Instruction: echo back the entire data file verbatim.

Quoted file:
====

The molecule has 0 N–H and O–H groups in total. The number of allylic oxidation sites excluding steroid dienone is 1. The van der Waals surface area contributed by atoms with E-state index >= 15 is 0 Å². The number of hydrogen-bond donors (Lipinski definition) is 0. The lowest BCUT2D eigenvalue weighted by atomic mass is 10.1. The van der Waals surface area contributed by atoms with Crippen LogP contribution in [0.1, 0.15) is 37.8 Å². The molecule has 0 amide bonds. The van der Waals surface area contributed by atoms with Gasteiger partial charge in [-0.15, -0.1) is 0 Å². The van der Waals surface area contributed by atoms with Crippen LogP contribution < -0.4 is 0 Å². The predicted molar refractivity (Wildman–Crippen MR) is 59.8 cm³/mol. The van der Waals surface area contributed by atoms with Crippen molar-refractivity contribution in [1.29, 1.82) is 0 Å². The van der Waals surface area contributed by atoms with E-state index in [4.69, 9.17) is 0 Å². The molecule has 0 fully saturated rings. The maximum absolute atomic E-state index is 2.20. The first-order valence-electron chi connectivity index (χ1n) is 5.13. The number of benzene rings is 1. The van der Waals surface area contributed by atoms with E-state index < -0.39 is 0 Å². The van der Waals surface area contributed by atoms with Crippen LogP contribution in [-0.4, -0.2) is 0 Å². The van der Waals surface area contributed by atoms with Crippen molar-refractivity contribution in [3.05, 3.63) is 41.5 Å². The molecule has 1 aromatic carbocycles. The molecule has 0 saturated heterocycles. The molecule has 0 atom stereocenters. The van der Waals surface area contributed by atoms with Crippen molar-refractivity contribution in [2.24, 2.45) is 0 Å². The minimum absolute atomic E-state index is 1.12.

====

The molecule has 0 N–H and O–H groups in total. The number of allylic oxidation sites excluding steroid dienone is 1. The van der Waals surface area contributed by atoms with E-state index >= 15 is 0 Å². The number of hydrogen-bond donors (Lipinski definition) is 0. The lowest BCUT2D eigenvalue weighted by atomic mass is 10.1. The van der Waals surface area contributed by atoms with Crippen LogP contribution in [0.1, 0.15) is 37.8 Å². The molecule has 0 amide bonds. The van der Waals surface area contributed by atoms with Gasteiger partial charge in [-0.15, -0.1) is 0 Å². The van der Waals surface area contributed by atoms with Crippen LogP contribution < -0.4 is 0 Å². The predicted molar refractivity (Wildman–Crippen MR) is 59.8 cm³/mol. The van der Waals surface area contributed by atoms with Crippen molar-refractivity contribution in [1.29, 1.82) is 0 Å². The van der Waals surface area contributed by atoms with E-state index in [4.69, 9.17) is 0 Å². The molecule has 0 fully saturated rings. The maximum absolute atomic E-state index is 2.20. The first-order valence-electron chi connectivity index (χ1n) is 5.13. The number of benzene rings is 1. The van der Waals surface area contributed by atoms with E-state index < -0.39 is 0 Å². The van der Waals surface area contributed by atoms with Crippen LogP contribution in [-0.4, -0.2) is 0 Å². The van der Waals surface area contributed by atoms with Crippen molar-refractivity contribution in [3.05, 3.63) is 41.5 Å². The molecule has 1 aromatic carbocycles. The molecule has 0 saturated heterocycles. The molecule has 0 atom stereocenters. The van der Waals surface area contributed by atoms with Crippen molar-refractivity contribution in [2.24, 2.45) is 0 Å². The minimum absolute atomic E-state index is 1.12.